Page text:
What to do about scientific fraud? The recent disclosure that a researcher at New York City's Mount Sinai School of Medicine had faked data on a patent application for hemophilia drugs was only the latest such scandal. Considering the explosive growth in research, it is no surprise that chicanery is also rising.
Science writers William J. Broad and Nicholas Wade have put together a valuable, entertaining account of science fraud, not so much by obvious cranks and charlatans as by respected scientists who betrayed their calling from within the mainstream. Their book, titled Betrayers of the Truth ( Simon and Schuster, 1982), contains fresh accounts of René Blondlot and his imaginary N-rays, Charles Dawson and his Piltdown man, Paul Kammerer and his phony midwife toads, and other classic frauds. Most of the booic, however, concentrates on more recent examples of deception--deliberate, unconscious, or half-intended--especially in medical research, where human lives and lots of money are at stake.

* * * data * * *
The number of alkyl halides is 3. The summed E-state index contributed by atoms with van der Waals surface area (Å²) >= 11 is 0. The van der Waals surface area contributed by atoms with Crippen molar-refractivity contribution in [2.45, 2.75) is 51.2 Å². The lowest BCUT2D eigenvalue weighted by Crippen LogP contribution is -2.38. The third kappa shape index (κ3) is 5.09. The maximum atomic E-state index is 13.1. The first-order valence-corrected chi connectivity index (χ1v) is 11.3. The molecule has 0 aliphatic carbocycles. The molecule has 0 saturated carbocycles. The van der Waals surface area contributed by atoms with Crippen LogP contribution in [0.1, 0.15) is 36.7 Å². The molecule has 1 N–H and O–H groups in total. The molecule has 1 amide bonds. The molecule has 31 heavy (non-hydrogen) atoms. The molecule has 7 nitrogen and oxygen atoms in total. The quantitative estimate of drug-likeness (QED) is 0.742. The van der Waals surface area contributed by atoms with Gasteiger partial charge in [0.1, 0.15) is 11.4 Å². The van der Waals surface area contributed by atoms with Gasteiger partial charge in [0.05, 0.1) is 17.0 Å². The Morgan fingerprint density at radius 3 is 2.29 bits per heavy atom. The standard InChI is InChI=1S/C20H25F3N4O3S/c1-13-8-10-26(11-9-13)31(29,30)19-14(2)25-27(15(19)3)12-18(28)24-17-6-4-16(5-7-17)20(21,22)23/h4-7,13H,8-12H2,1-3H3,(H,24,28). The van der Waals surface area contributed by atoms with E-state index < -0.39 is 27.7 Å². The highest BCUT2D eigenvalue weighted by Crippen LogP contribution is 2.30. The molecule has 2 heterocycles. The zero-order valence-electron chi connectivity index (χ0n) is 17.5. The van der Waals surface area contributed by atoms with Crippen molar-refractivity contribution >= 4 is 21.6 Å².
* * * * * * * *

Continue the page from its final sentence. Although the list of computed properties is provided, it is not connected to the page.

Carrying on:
Why do they do it? Why do bright young men like John Long, investigating Hodgkin's disease, and William Summerlin, working on tissue transplants, shatter their medical careers by faking results? Why did Elias Alsabti shamelessly plagiarize the work of others? What motivated Cyril Burt, England's distinguished psychologist, to fabricate his data on identical twins? In most cases the answer is obvious: There are enormous academic and financial pressures to produce.
The authors' recommendations are hard to fault. Published papers should be fewer in number and better refereed, peer reviewing of applications for financial support should be improved, top scientists should stop seeking credit for work by underlings, and so on. But Broad and Wade move to shakier ground when they attack philosophers and scientists for holding views that the authors believe encourage fraud.
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